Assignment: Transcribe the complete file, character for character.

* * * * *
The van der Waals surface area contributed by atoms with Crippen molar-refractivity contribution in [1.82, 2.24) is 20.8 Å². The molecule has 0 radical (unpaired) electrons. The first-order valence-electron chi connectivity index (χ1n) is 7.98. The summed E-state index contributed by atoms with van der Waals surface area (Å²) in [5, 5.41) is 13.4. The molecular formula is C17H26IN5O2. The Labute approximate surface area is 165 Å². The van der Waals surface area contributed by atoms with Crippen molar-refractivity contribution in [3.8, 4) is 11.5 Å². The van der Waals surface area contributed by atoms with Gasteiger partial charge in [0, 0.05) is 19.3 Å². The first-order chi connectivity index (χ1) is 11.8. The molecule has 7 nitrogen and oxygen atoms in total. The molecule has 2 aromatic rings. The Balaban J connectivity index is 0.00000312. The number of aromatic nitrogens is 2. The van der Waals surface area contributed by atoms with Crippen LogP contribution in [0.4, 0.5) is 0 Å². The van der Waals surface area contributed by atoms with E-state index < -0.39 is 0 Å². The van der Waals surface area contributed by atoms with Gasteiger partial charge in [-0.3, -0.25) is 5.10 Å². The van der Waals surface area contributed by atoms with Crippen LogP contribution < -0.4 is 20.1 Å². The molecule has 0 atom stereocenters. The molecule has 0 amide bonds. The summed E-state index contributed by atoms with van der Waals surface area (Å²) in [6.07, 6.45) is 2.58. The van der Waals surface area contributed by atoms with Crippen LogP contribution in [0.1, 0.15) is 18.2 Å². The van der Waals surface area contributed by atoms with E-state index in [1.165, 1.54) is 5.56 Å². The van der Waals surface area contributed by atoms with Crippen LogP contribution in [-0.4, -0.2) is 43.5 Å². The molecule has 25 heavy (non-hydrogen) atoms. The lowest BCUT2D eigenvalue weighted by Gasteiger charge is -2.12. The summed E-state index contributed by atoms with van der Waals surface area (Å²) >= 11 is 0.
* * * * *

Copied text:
The van der Waals surface area contributed by atoms with Crippen molar-refractivity contribution in [1.82, 2.24) is 20.8 Å². The molecule has 0 radical (unpaired) electrons. The first-order valence-electron chi connectivity index (χ1n) is 7.98. The summed E-state index contributed by atoms with van der Waals surface area (Å²) in [5, 5.41) is 13.4. The molecular formula is C17H26IN5O2. The Labute approximate surface area is 165 Å². The van der Waals surface area contributed by atoms with Crippen molar-refractivity contribution in [3.8, 4) is 11.5 Å². The van der Waals surface area contributed by atoms with Gasteiger partial charge in [0, 0.05) is 19.3 Å². The first-order chi connectivity index (χ1) is 11.8. The molecule has 7 nitrogen and oxygen atoms in total. The molecule has 2 aromatic rings. The Balaban J connectivity index is 0.00000312. The number of aromatic nitrogens is 2. The van der Waals surface area contributed by atoms with Crippen LogP contribution in [0.4, 0.5) is 0 Å². The van der Waals surface area contributed by atoms with E-state index < -0.39 is 0 Å². The van der Waals surface area contributed by atoms with Gasteiger partial charge in [-0.3, -0.25) is 5.10 Å². The van der Waals surface area contributed by atoms with Crippen LogP contribution < -0.4 is 20.1 Å². The molecule has 0 atom stereocenters. The molecule has 0 amide bonds. The summed E-state index contributed by atoms with van der Waals surface area (Å²) in [6.07, 6.45) is 2.58. The van der Waals surface area contributed by atoms with Crippen LogP contribution in [0.1, 0.15) is 18.2 Å². The van der Waals surface area contributed by atoms with E-state index in [1.165, 1.54) is 5.56 Å². The van der Waals surface area contributed by atoms with Crippen LogP contribution in [-0.4, -0.2) is 43.5 Å². The molecule has 25 heavy (non-hydrogen) atoms. The lowest BCUT2D eigenvalue weighted by Gasteiger charge is -2.12. The summed E-state index contributed by atoms with van der Waals surface area (Å²) >= 11 is 0.